European Journal of Clinical Microbiology & Infectious Diseases

, Volume 26, Issue 1, pp 21–27

Emergence of rare sapovirus genotype among infants and children with acute gastroenteritis in Japan

Authors

  • T. G. Phan
    • Department of Developmental Medical Sciences, Institute of International Health, Graduate School of MedicineUniversity of Tokyo
  • Q. D. Trinh
    • Department of Developmental Medical Sciences, Institute of International Health, Graduate School of MedicineUniversity of Tokyo
  • F. Yagyu
    • Department of Developmental Medical Sciences, Institute of International Health, Graduate School of MedicineUniversity of Tokyo
  • S. Okitsu
    • Department of Developmental Medical Sciences, Institute of International Health, Graduate School of MedicineUniversity of Tokyo
    • Department of Developmental Medical Sciences, Institute of International Health, Graduate School of MedicineUniversity of Tokyo
Article

DOI: 10.1007/s10096-006-0235-7

Cite this article as:
Phan, T.G., Trinh, Q.D., Yagyu, F. et al. Eur J Clin Microbiol Infect Dis (2007) 26: 21. doi:10.1007/s10096-006-0235-7

Abstract

A total of 1,154 fecal specimens from infants and children with acute gastroenteritis in five cities in Japan (Maizuru, Tokyo, Sapporo, Saga, and Osaka), collected from July 2003 to June 2005, were tested for the presence of diarrheal viruses by reverse transcriptase multiplex PCR. Overall, 469 of 1,154 (40.6%) were positive for diarrheal viruses, of which 49 (10.4%) were positive for sapovirus. The peak of sapovirus infection shifted from April–June in 2003–2004 to October–December in 2004–2005. The observations show that maximum sapovirus prevalence can occur during warmer seasons. Sapovirus was subjected to molecular genetic analysis by sequencing. The results indicated that sapovirus genogroup I was a dominant group (100%). Sapovirus strains detected in this study were further classified into four genotypes (GI/1, GI/4, GI/6, and GI/8). Of these, sapovirus GI/1 was the most predominant, followed by sapovirus GI/6; these accounted for 93% (13 of 14) and 7% (1 of 14), respectively, in 2003–2004. However, it was noteworthy that sapovirus GI/6 suddenly emerged to become the leading genotype, accounting for 77% (27 of 35) of isolates in 2004–2005. This is believed to be the first report of the changing distribution of sapovirus genotypes and of the emergence of the rare sapovirus GI/6.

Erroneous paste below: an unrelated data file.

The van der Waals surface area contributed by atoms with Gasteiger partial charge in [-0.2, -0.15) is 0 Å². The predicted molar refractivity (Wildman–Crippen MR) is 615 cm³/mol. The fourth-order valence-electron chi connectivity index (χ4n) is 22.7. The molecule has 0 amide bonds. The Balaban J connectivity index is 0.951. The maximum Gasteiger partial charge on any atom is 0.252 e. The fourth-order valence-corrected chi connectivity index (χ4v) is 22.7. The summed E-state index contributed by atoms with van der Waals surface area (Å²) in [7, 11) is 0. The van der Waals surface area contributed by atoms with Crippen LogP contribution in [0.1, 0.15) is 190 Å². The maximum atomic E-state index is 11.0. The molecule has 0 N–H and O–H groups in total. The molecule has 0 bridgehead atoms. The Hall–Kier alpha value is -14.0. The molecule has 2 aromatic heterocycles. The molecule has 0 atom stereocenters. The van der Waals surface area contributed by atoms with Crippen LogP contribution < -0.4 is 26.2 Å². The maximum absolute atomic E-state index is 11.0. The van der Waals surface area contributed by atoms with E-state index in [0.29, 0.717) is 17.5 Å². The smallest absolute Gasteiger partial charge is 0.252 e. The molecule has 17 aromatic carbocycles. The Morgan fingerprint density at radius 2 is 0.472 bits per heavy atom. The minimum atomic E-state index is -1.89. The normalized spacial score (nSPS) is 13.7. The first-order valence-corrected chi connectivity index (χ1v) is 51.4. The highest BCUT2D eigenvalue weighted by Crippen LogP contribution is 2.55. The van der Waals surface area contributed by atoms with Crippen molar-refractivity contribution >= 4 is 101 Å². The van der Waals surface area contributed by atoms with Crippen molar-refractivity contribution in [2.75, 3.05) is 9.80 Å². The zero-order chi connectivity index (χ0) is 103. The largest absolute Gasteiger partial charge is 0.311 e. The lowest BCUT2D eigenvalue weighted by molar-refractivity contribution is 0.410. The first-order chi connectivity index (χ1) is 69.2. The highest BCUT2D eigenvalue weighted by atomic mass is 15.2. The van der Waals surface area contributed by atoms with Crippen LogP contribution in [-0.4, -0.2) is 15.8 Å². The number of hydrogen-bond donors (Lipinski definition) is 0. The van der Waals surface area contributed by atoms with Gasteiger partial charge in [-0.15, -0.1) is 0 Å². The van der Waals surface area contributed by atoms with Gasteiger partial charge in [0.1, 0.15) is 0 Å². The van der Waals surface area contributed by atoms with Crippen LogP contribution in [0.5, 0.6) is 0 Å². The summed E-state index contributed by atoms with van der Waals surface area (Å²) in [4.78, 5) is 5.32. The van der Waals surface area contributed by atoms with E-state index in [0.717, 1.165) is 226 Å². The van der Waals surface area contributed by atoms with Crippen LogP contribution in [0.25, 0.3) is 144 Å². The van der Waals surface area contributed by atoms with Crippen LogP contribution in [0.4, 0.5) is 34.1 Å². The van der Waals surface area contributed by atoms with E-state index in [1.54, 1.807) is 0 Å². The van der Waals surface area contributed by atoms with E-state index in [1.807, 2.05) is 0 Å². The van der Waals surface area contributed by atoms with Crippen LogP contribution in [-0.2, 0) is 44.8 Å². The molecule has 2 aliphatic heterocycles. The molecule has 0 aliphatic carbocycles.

Copyright information

© Springer-Verlag 2007